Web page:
What do you enjoy most about ski racing?
The people you meet and relationships you make are the best part of the experience.

Are there any experiences you’ve had in training or racing that can translate to the average skier or younger racers?
Yes, understand that you’re only as strong as your weakest link—technique, equipment, fitness, diet, and energy level—rest versus partying. Recognize and maximize your strengths. At the same time, refocus on improving your weaknesses. If you don’t love what you’re doing it will become a task instead of a passion. Accept that you’re going to have ups and downs and embrace the challenges.

What are your plans going forward for ski racing and beyond?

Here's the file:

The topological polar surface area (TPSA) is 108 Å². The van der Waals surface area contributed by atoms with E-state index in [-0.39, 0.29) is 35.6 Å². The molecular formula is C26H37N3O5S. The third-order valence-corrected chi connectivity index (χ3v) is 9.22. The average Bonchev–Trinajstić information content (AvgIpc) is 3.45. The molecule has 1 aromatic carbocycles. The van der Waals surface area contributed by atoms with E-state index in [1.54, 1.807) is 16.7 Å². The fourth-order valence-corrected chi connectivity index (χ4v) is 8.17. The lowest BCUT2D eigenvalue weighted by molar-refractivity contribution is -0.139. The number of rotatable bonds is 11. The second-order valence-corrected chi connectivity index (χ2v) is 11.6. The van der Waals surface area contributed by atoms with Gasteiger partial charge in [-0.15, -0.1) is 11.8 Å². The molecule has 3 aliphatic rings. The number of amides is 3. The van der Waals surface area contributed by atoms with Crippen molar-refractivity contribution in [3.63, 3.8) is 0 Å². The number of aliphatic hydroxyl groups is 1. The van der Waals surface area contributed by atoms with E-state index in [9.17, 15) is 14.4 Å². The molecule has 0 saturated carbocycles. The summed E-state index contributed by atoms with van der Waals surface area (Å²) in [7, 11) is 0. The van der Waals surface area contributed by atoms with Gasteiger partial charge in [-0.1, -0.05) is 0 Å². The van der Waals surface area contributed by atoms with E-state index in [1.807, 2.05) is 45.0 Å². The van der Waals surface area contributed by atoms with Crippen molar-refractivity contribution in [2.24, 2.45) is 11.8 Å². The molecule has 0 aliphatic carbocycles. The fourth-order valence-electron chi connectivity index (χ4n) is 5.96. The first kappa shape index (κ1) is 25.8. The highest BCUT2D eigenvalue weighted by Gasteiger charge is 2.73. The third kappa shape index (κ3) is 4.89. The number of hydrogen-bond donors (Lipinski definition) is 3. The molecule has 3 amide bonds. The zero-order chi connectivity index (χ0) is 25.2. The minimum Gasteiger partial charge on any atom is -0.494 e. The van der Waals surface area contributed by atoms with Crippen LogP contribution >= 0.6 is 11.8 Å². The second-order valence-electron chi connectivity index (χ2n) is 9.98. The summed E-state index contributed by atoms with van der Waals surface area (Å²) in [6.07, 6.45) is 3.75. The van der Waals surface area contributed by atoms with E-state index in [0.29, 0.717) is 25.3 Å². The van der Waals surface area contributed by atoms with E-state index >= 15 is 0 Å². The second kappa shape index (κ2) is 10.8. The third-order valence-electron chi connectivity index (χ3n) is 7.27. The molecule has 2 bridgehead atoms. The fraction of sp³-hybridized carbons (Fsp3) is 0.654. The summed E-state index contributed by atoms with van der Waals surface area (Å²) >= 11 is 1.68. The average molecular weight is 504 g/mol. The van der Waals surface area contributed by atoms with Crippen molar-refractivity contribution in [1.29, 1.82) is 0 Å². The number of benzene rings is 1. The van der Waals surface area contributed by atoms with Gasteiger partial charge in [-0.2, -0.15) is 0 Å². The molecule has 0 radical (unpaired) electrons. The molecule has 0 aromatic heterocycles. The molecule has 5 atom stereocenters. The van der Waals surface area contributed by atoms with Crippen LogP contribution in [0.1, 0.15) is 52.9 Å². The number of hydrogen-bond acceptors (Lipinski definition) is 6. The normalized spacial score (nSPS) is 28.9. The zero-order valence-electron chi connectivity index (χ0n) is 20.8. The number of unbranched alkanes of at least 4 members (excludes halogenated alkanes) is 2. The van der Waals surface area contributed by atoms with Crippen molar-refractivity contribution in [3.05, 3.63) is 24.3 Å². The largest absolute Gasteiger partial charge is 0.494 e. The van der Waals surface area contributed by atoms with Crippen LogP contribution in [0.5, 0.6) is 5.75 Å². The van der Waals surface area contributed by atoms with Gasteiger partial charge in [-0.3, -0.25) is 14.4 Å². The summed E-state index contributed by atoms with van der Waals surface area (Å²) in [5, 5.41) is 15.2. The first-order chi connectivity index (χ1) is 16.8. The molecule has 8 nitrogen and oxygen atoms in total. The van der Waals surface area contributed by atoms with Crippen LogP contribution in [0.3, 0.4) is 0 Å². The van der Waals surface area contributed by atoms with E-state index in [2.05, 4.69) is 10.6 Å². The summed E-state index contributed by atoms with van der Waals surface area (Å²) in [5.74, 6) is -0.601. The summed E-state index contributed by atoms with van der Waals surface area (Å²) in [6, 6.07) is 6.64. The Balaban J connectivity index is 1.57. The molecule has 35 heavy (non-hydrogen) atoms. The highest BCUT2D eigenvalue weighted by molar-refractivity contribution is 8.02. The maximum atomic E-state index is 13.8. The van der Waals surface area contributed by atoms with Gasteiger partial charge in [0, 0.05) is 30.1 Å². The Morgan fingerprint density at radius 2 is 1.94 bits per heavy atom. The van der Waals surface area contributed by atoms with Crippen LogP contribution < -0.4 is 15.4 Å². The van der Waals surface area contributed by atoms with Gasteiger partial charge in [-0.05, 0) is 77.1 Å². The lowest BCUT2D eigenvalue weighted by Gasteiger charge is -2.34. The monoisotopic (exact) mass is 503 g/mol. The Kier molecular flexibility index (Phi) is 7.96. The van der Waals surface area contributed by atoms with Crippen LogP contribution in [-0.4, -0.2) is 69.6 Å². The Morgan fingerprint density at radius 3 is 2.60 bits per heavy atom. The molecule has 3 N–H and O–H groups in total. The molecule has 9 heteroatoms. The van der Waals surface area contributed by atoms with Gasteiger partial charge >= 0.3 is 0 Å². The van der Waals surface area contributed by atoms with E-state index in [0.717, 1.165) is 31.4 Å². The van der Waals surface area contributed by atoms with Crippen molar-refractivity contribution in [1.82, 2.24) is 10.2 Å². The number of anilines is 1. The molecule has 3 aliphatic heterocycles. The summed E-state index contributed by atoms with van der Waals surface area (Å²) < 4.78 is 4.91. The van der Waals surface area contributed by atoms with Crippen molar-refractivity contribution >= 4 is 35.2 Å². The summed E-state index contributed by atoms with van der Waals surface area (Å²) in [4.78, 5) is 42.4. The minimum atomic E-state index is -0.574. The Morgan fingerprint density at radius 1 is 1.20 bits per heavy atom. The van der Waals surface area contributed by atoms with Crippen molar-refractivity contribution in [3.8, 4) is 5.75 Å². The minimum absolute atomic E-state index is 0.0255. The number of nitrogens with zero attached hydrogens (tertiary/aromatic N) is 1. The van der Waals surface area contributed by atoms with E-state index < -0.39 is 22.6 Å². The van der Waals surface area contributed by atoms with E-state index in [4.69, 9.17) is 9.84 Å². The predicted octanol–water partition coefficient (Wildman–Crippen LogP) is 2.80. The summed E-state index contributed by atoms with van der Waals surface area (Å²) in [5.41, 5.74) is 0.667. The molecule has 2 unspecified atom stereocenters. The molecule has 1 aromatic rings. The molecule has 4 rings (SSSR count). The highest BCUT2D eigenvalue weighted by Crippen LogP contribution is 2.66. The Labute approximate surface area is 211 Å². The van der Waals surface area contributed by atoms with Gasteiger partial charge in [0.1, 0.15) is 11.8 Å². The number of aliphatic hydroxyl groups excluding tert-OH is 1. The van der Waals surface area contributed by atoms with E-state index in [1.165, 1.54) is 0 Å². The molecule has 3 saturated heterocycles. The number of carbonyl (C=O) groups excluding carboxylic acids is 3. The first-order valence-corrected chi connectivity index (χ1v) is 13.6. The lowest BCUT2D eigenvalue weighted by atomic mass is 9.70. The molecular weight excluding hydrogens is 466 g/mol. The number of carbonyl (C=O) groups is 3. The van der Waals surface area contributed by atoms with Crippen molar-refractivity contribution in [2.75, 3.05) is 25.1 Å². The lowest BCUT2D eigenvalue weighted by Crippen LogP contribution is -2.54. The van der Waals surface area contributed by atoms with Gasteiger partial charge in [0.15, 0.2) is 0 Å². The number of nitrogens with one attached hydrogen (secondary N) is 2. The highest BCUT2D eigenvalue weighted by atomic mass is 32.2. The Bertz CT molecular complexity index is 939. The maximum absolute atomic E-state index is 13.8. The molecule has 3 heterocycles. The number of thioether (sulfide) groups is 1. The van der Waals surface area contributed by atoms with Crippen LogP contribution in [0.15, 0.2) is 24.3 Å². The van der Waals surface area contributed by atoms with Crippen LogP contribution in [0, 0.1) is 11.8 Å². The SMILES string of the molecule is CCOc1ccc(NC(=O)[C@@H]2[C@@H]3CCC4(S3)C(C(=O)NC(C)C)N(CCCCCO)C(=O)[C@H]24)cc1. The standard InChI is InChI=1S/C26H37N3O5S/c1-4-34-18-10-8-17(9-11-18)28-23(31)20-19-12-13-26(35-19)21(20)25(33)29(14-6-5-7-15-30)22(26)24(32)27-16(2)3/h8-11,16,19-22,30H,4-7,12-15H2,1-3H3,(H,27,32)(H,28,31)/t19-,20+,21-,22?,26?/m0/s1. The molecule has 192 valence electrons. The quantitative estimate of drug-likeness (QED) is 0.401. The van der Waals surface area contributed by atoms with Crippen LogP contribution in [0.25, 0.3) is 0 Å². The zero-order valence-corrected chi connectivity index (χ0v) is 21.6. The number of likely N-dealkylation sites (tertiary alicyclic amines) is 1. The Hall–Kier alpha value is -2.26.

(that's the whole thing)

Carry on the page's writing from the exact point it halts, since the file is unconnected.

My biggest goal is to get the World Cup downhill title—a (FIS) Globe. No U.S. man has ever done that. This year was a big confidence booster towards that goal and this summer I’ll be working on specific areas to accomplish this objective.

My plans right now are to focus on three things—the 2017 FIS World Championships in St. Mortiz, the 2018 Olympics in Pyeongchang as well as the 2019 World Championships in Are, Sweden—a venue where I know I can win. After that, we’ll just have to see. After racing, I’ll likely stay in the ski industry in some capacity—coaching or mentoring other racers. What’s important to me is to give back to future generations of downhillers.
_____________________

Dave Brennan is a ski industry veteran who worked in product development, testing, and marketing for several major equipment brands. A former technical advisor to the U.S. Ski Team, he remains active in USSA Masters ski racing and trains in Park City, Utah.